PDF _ RS21599 - Brownfields Tax Incentive Extension
19-Jan-2007; Mark Reisch; 5 p.

Update: Previous releases: 10/17/2006

Abstract: The brownfields tax incentive expired on December 31, 2005. Enacted in 1997, the provision allowed a taxpayer to fully deduct the costs of environmental cleanup in the year the costs were incurred (called “expensing”), rather than spreading the costs over a period of years (“capitalizing”). The provision was adopted to stimulate the cleanup and development of less seriously contaminated sites by providing a benefit to taxpaying developers of brownfield properties. Two bills that received congressional attention contained extensions of the provision; in one case (H.R. 4297, P.L. 109-222), the bill was dropped in conference, and in the other (H.R. 5970), the bill passed the House but failed in the Senate. Nevertheless, in each of its budget proposals since FY2003, the administration has suggested that Congress make the tax incentive permanent.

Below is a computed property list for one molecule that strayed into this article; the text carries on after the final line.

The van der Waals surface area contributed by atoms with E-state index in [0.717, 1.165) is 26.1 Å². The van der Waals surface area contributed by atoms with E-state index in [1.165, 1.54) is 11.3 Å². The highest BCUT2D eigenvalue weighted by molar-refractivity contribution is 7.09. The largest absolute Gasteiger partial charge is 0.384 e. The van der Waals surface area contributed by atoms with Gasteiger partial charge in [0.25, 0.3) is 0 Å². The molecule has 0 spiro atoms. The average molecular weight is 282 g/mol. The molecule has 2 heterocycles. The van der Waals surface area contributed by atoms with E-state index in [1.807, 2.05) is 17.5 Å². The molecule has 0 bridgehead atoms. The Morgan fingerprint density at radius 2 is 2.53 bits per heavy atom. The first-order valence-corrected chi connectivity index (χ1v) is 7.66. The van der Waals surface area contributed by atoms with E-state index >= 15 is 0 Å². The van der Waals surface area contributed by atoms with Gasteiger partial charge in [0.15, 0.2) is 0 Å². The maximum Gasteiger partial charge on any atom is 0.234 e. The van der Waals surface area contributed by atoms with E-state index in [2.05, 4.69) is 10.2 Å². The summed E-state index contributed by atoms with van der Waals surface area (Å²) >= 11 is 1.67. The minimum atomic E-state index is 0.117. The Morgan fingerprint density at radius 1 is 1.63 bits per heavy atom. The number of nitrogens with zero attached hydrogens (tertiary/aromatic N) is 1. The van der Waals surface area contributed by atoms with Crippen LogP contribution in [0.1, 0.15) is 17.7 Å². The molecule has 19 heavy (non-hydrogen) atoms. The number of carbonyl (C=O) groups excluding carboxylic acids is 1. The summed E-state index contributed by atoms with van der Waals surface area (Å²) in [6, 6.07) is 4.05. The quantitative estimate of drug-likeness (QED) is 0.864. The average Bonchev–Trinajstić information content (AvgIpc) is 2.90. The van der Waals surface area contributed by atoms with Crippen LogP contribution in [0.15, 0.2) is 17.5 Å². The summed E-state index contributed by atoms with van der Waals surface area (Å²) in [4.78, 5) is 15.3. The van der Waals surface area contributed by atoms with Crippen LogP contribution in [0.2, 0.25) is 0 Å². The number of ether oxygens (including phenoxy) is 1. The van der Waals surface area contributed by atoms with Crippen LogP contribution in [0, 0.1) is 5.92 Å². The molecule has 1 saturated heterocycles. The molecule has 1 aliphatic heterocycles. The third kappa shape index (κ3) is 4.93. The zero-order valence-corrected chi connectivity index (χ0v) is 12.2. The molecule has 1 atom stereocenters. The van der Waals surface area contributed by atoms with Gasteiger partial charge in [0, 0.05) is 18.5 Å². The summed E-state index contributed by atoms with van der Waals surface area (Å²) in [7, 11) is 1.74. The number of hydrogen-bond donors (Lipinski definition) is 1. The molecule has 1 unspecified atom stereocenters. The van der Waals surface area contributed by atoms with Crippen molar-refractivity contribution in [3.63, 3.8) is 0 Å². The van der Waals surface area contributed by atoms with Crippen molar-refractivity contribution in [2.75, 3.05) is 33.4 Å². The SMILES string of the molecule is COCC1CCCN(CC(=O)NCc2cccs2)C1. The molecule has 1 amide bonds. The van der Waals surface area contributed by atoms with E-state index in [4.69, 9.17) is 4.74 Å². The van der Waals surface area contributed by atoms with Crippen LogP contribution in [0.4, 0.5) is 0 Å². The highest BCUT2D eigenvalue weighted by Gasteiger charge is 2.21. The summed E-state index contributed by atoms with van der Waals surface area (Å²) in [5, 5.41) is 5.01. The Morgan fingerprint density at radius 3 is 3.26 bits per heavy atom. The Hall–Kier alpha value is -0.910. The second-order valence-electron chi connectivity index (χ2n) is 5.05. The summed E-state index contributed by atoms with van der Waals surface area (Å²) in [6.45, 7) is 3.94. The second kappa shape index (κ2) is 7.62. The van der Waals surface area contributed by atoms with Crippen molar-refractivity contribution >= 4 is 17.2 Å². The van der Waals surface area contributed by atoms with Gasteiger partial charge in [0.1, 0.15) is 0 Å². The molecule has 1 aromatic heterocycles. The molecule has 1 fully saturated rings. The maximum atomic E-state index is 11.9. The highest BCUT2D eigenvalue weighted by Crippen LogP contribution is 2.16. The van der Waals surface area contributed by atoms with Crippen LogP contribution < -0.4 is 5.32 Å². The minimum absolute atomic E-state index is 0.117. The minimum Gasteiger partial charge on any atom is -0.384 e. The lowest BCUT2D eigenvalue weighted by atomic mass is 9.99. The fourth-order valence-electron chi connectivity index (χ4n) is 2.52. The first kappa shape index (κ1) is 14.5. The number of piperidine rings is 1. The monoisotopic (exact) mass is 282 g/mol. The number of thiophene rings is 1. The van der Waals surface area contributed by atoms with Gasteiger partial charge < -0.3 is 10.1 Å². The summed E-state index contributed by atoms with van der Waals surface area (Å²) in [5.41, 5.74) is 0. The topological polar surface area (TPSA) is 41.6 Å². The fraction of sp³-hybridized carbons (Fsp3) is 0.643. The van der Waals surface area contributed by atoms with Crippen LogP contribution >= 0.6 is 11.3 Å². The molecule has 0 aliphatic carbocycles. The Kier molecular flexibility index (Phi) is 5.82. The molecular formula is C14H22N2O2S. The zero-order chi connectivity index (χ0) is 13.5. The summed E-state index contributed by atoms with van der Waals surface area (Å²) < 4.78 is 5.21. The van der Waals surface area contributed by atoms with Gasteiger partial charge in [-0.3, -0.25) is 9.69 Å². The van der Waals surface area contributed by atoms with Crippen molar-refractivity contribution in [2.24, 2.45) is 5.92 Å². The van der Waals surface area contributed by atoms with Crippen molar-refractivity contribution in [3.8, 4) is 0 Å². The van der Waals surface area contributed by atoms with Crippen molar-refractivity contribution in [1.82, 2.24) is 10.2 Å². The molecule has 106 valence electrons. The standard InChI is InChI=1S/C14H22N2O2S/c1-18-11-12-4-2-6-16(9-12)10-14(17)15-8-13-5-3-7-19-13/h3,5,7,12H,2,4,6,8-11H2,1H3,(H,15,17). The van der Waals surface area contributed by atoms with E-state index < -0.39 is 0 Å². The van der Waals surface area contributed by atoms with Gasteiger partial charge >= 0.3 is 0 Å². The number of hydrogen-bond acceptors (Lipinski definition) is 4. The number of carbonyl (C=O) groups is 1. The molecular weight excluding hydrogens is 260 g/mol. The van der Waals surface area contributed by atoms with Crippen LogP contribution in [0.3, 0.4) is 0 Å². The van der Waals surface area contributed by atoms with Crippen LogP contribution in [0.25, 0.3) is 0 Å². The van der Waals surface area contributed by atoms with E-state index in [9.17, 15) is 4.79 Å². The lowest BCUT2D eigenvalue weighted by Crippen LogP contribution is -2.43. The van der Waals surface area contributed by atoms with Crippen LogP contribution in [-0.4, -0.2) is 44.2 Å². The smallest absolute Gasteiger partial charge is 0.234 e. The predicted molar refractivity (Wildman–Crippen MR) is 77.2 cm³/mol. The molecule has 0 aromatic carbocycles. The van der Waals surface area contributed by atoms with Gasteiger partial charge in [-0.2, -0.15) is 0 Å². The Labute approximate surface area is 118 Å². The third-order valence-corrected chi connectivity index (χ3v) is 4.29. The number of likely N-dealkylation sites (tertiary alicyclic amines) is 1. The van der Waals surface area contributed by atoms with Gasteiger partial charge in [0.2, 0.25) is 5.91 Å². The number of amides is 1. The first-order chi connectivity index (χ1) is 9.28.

Information on the extent of use of the brownfields tax incentive cannot be determined from federal income tax returns. However, to take advantage of the tax break, a developer had to obtain a certification from the state environmental agency that the site qualified as a brownfield. CRS surveyed the agencies of all states in 2003 to ask how many applications they had received and approved. Twenty-seven states reported that they had received brownfield tax incentive applications, for a total of 161 applications, of which 147 were approved. The other 23 states reported that they received no requests for certification.

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Topics: Pollution, General, Government

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